Chad was a militarily dominated one-party state until Déby lifted the ban on political parties in 1993. A national conference that included a broad array of civic and political groups then created a transitional parliament, which was controlled by Déby's Patriotic Salvation Movement (MPS). Scores of political parties are registered. Chad's army and political life are dominated by members of the small Zaghawa and Bideyat groups from President Déby's northeastern region. This is a source of ongoing resentment among the more than 200 other ethnic groups in the country. The formal exercise of deeply flawed elections and democratic processes has produced some opening of Chadian society, but real power remains with President Déby.

Political Rights and Civil Liberties

Chad has never experienced a peaceful, fair, and orderly transference of political power, and both presidential and legislative elections have been marred by serious irregularities and indications of outright fraud. President Déby's 1996 victory in Chad's first multiparty election was strongly endorsed by France, despite opposition and independent criticism. It is impossible to ascertain if President Déby's second-round victory with 69 percent of the vote was credible. Déby's most potent challengers were disqualified, opposition activists were intimidated, and the vote count was manipulated. Allegations of fraud also devalued the 1997 legislative elections. The current coalition government is dominated by the MPS with 65 seats, but also includes the Union for Renewal and Democracy, which has 29 of the 125 seats. Intimidation and harassment by the National Security Agency hinder opposition efforts to organize.

In 1999, killings and torture with impunity by Chadian security forces and rebel groups reportedly continued, although they eased slightly. Tens of thousands of Chadians have fled their country to escape the violence. Several of the 20 or more armed factions have reached peace pacts, but many of these agreements have failed. Chad's long and porous borders are virtually unpoliced. Trade in weapons among nomadic Sahelian peoples is rife, and banditry adds to the pervasive insecurity.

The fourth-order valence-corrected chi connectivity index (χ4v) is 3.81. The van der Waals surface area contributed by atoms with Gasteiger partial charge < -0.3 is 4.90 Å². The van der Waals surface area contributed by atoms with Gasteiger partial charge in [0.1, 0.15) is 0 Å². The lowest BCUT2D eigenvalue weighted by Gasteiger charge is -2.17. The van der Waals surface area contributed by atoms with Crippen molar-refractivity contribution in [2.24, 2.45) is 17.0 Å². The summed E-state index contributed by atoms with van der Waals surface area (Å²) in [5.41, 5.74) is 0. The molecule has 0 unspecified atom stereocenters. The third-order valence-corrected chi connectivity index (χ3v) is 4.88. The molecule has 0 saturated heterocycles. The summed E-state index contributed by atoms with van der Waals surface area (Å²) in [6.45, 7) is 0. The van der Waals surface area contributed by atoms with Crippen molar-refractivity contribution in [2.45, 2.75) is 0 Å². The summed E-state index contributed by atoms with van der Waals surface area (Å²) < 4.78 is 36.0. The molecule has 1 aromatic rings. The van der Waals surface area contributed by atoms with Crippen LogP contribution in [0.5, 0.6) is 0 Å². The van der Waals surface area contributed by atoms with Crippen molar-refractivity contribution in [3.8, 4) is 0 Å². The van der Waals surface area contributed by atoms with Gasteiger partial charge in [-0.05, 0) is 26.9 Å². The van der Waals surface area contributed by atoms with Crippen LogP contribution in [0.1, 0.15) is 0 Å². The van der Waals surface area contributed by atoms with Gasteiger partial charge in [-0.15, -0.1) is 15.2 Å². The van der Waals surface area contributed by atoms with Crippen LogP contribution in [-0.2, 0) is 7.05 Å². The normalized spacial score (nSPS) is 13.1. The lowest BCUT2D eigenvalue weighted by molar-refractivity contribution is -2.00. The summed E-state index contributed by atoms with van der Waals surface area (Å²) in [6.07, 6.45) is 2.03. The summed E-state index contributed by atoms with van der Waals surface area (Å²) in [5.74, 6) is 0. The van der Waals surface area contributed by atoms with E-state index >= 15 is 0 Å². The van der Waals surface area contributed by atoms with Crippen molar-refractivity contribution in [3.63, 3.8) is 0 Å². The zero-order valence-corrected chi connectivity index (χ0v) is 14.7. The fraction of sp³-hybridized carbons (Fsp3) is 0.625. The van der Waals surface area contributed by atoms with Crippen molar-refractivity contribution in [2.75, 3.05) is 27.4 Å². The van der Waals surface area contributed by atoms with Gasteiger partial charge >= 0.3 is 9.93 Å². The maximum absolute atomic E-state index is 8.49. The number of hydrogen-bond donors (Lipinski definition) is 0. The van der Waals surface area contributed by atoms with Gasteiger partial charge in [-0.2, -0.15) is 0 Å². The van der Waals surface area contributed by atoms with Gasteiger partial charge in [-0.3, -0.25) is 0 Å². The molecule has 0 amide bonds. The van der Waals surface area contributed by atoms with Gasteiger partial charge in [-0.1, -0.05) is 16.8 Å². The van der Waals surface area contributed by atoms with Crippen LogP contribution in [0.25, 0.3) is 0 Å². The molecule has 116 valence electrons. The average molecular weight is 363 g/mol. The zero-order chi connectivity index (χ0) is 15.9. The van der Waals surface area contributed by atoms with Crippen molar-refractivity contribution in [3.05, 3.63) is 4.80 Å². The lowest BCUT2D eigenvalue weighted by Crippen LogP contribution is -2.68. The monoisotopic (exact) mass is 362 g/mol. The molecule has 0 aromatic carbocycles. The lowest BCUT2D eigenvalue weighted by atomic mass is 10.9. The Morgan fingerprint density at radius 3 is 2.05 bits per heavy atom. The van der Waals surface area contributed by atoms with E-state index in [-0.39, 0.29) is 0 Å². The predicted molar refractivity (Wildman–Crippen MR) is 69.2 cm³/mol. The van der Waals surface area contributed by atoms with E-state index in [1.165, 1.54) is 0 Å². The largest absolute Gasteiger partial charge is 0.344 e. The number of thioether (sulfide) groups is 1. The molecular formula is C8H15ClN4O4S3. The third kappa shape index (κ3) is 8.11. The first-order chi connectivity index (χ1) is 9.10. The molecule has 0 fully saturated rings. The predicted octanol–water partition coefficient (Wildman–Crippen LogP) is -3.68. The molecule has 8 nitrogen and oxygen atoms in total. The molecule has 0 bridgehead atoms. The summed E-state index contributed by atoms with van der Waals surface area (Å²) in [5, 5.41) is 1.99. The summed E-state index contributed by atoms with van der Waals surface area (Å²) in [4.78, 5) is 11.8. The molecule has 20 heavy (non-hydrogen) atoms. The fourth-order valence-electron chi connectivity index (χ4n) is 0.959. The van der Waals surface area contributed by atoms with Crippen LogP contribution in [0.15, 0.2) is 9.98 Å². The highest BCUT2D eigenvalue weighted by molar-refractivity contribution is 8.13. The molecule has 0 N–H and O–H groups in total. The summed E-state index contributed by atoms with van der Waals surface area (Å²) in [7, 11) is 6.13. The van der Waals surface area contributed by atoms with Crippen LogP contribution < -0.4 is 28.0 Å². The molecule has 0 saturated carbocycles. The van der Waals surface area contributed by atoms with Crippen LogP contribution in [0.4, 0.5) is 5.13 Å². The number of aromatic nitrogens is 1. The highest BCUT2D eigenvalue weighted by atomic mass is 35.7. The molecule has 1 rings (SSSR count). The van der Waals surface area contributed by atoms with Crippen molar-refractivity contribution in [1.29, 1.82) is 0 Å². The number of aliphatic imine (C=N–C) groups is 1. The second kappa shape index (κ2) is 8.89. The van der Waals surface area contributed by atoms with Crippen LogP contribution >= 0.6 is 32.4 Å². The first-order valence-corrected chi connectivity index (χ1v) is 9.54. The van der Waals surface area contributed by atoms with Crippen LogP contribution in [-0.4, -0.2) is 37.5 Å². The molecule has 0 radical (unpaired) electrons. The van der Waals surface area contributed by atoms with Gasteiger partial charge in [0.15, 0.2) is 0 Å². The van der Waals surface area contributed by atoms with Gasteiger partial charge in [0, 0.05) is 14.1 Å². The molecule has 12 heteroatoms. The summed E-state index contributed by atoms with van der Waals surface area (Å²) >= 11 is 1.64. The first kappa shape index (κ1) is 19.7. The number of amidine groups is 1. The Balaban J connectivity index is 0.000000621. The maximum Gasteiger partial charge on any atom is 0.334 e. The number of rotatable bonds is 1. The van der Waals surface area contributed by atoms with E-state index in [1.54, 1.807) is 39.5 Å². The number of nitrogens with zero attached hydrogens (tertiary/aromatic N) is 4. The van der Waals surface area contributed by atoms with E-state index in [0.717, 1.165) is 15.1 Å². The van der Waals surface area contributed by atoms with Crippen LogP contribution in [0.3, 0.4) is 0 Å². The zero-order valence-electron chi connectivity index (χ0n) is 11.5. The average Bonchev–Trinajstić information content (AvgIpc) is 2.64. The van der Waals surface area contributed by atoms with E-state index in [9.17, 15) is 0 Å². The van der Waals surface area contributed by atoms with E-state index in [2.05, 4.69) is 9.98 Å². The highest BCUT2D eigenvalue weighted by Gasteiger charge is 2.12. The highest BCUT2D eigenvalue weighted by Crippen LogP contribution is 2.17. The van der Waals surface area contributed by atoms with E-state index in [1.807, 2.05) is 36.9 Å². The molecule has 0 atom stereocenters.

The rule of law and the judicial system remain weak, with courts heavily influenced by the executive. Security forces routinely ignore constitutional protections regarding search, seizure, and detention. Overcrowding, disease, and malnutrition make prison conditions life-threatening, and many inmates spend years in prison without charges.

State control of broadcast media allows little exposure for dissenting views. Newspapers critical of the government circulate freely in N'djamena, but have scant impact among the largely rural and illiterate population. The minister of communications threatened to use "all legal measures" possible in August 1999 to punish the newspaper L'Observateur after it published an interview with the MDJT rebel leader Youssouf Togoïmi, but no punitive action was taken.

Despite harassment and occasional physical intimidation, the Chadian Human Rights League, Chad Nonviolence, and several other human rights groups operate openly and publish findings critical of the government. Although religion is a source of division in society, Chad is a secular state and freedom of religion is generally respected. Women's rights are protected neither by traditional law nor the penal code, and few educational opportunities are available. Female genital mutilation is commonplace.

Workers' right to organize and to strike is generally respected, but the formal economy is small. Union membership is low. Most Chadians are subsistence farmers.